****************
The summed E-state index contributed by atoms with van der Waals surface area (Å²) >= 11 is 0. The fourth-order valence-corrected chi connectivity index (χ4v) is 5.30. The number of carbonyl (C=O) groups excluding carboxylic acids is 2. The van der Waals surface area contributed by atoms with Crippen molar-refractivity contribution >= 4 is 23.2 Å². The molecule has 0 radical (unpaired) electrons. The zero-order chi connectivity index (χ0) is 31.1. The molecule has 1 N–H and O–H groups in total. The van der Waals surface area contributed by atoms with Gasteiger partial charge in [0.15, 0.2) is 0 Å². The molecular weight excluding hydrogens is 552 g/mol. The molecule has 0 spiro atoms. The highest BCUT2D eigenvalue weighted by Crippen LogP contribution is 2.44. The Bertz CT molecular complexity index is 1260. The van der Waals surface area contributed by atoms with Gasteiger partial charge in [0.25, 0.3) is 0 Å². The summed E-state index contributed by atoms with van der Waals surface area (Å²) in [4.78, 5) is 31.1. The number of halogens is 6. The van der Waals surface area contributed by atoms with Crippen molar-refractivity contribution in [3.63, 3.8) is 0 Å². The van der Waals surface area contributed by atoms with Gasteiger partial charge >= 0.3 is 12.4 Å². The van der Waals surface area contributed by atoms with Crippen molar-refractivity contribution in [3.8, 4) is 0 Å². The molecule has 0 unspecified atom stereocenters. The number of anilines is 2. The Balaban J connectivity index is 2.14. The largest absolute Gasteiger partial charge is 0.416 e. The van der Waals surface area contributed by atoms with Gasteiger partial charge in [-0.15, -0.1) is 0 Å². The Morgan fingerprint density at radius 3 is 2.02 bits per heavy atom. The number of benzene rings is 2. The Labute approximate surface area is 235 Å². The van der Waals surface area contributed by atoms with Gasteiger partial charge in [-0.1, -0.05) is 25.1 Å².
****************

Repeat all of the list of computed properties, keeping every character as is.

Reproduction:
The summed E-state index contributed by atoms with van der Waals surface area (Å²) >= 11 is 0. The fourth-order valence-corrected chi connectivity index (χ4v) is 5.30. The number of carbonyl (C=O) groups excluding carboxylic acids is 2. The van der Waals surface area contributed by atoms with Crippen molar-refractivity contribution >= 4 is 23.2 Å². The molecule has 0 radical (unpaired) electrons. The zero-order chi connectivity index (χ0) is 31.1. The molecule has 1 N–H and O–H groups in total. The van der Waals surface area contributed by atoms with Gasteiger partial charge in [0.15, 0.2) is 0 Å². The molecular weight excluding hydrogens is 552 g/mol. The molecule has 0 spiro atoms. The highest BCUT2D eigenvalue weighted by Crippen LogP contribution is 2.44. The Bertz CT molecular complexity index is 1260. The van der Waals surface area contributed by atoms with Gasteiger partial charge in [0.25, 0.3) is 0 Å². The summed E-state index contributed by atoms with van der Waals surface area (Å²) in [4.78, 5) is 31.1. The number of halogens is 6. The van der Waals surface area contributed by atoms with Crippen molar-refractivity contribution in [3.63, 3.8) is 0 Å². The van der Waals surface area contributed by atoms with Gasteiger partial charge >= 0.3 is 12.4 Å². The van der Waals surface area contributed by atoms with Crippen molar-refractivity contribution in [3.8, 4) is 0 Å². The molecule has 0 unspecified atom stereocenters. The number of anilines is 2. The Balaban J connectivity index is 2.14. The largest absolute Gasteiger partial charge is 0.416 e. The van der Waals surface area contributed by atoms with Gasteiger partial charge in [-0.15, -0.1) is 0 Å². The Morgan fingerprint density at radius 3 is 2.02 bits per heavy atom. The number of benzene rings is 2. The Labute approximate surface area is 235 Å². The van der Waals surface area contributed by atoms with Gasteiger partial charge in [-0.1, -0.05) is 25.1 Å².